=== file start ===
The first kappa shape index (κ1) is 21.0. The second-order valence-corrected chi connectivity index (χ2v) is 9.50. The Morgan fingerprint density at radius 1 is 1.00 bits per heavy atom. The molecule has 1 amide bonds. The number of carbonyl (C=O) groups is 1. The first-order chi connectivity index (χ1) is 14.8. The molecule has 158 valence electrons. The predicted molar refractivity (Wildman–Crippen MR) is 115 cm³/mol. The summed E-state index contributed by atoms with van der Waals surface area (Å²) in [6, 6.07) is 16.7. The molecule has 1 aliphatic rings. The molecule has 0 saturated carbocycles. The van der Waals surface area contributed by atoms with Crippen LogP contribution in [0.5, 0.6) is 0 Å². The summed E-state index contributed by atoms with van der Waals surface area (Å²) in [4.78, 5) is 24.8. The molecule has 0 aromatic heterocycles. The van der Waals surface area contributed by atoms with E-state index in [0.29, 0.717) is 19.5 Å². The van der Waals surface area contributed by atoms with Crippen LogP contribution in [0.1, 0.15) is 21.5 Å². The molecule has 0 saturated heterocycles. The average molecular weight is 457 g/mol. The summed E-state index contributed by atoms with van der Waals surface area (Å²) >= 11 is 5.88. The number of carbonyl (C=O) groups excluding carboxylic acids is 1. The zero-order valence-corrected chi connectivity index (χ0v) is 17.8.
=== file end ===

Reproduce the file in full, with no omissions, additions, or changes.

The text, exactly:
The first kappa shape index (κ1) is 21.0. The second-order valence-corrected chi connectivity index (χ2v) is 9.50. The Morgan fingerprint density at radius 1 is 1.00 bits per heavy atom. The molecule has 1 amide bonds. The number of carbonyl (C=O) groups is 1. The first-order chi connectivity index (χ1) is 14.8. The molecule has 158 valence electrons. The predicted molar refractivity (Wildman–Crippen MR) is 115 cm³/mol. The summed E-state index contributed by atoms with van der Waals surface area (Å²) in [6, 6.07) is 16.7. The molecule has 1 aliphatic rings. The molecule has 0 saturated carbocycles. The van der Waals surface area contributed by atoms with Crippen LogP contribution in [0.5, 0.6) is 0 Å². The summed E-state index contributed by atoms with van der Waals surface area (Å²) in [4.78, 5) is 24.8. The molecule has 0 aromatic heterocycles. The van der Waals surface area contributed by atoms with E-state index in [0.29, 0.717) is 19.5 Å². The van der Waals surface area contributed by atoms with Crippen LogP contribution in [0.1, 0.15) is 21.5 Å². The molecule has 0 saturated heterocycles. The average molecular weight is 457 g/mol. The summed E-state index contributed by atoms with van der Waals surface area (Å²) >= 11 is 5.88. The number of carbonyl (C=O) groups excluding carboxylic acids is 1. The zero-order valence-corrected chi connectivity index (χ0v) is 17.8.